There are three Ideas within each Ground-Motive: Dooyeweerd says that each Ground Motive provides an answer to three transcendental ideas: Coherence, Totality and Origin (Archè). These transcendental ideas must have more than the merely regulative sense given to them by Kant (NC I, 89). Baader makes the same objection to Kant’s use of the transcendental ideas–for Kant, the ideas are only regulative and only concern morality. These transcendental ideas must also illuminate the ‘natural’ world as well as our actions in physics. A theory of epistemology must also include a theory of creation (Begründung 24, 25).
Baader says that only in our initial choice of Ground-Principle is our will free–in the choice of position in the religious antithesis, where we choose for or against God. All our subsequent actions are driven by it. Once we have entered into this motive [Motiv], then our actions are determined by its nature:
Nur in dessen Wahl ist der Wille frei, aber nicht, nachdem er einmal in diese Stätte eingegangen ist, indem er sich dann nach der Natur lezterer bestimmen muss) (Rat theol. Werke 2, 501).
[Only in this choice is the will free, but not once one enters into this state, then it must be determined by the nature of it].
Baader compares the unfree choice to what St. Paul says about choosing ourselves as law instead of God’s law. Our choice in this respect makes the law either an elevating, expanding and glorifying force or it works upon us in a downwards and oppressive [zusammendrückend] way. See also autonomy and law-Idea.
Baader also refers to this polar tension. When we try to understand space-time nature (or the creature) as something whole and complete in itself, we cease to experience a unity. Instead, a dialectic or antinomy is set up whenever we absolutize one part of creation:
So wie man versucht die Materie (das Zeitlich-Räumliche) als etwas in sich Ganzes (Absolutes) zu begreifen, wird man die dialektischen Fortbewegung aus ihr inne, welche sich jedem Vereint- und Festhalten- (zum Standbringen-) Wollen des in sich Veruneinten und also Bestandlosen widersetzt. […] Diese Materie weist uns hiermit auf eine Anomie und Antinomie, welche ihrem Enstehen und Bestehen unterliegt, und wie sie nur zufolge einer Differenzierung zum Vorschein kommt, so muß sie mit der ingetretenen Reintegration des in Differenz Gekommenen wider verschwinden (Werke II, 488: Philosophische Schriften II, 103; Weltalter 331).
[If one tries to understand matter (the temporal-spatial) as something whole or absolute in itself, then one brings forth the dialectical movement out of the inner [nature], which is opposed to every attempt to unify and hold fast (to bring to a firm state) that which is disunified and transitory. […] With this, this matter exhibits an anomie and antinomy underlying its origination and its continuance, and as it comes into appearance as a result of a differentiation, so must this difference again disappear in the coming reintegration.]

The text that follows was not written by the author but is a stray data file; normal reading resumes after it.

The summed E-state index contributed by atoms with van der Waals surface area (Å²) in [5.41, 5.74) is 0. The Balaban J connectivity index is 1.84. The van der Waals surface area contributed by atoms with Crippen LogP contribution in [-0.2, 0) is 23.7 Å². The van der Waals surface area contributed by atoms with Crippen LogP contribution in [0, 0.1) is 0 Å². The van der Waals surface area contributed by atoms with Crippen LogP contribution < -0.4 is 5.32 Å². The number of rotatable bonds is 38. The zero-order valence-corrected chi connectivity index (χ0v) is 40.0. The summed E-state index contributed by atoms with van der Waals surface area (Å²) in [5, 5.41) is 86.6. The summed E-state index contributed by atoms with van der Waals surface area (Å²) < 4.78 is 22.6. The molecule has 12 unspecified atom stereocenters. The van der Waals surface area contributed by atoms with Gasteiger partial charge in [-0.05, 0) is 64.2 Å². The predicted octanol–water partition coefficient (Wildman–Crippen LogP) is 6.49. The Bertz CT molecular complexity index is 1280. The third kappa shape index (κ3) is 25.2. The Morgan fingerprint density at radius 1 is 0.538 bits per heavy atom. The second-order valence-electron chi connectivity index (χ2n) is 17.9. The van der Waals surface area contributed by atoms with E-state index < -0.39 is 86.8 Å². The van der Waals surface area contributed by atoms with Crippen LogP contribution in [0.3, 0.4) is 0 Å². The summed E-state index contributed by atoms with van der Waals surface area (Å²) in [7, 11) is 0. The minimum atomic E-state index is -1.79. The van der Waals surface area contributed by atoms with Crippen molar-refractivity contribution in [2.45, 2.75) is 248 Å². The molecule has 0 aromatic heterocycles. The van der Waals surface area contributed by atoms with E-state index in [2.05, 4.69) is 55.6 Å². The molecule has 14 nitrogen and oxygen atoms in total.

Any attempt to absolutize the periphery (the temporal), or to attempt the coordination of points on the periphery without their subordination to the Center will results in a polar dualism or antinomy].
This dialectical movement is caused by trying to hold onto a Dasein that is in itself groundless (Weltalter 126, 127). Such a person places the ‘pivot’ of his contemplation or admiration within the temporal; he then finds a second center, and opposes this to the first (Fermenta V, 15,16). This causes an unceasing opposition–a dualism or dialectic–between these two centers, like the idol of Dagon that was always reversed (I Sam. 5:3), or the two fighting snakes of Hermes. Baader also refers to this polar opposition as the striving of Tantalus. He says that a person who idolizes the temporal becomes subordinate to that to which he should be superior. The person does this in order to fill his or her emptiness (‘abîme‘) (Fermenta V,15,16). If I oppose God’s law and try to set up another law, then I experience within myself two opposed laws. Baader cites St. Paul: ‘I am aware in my members of a law which is opposed to the good law’ [Weltalter 178, referring to Rom. 7:23]. When we choose to absolutize one part of creation, the opposed pole (entgegengesetzten Pol) will arise (Zeit, 24, 25, 35, 37 ft 17).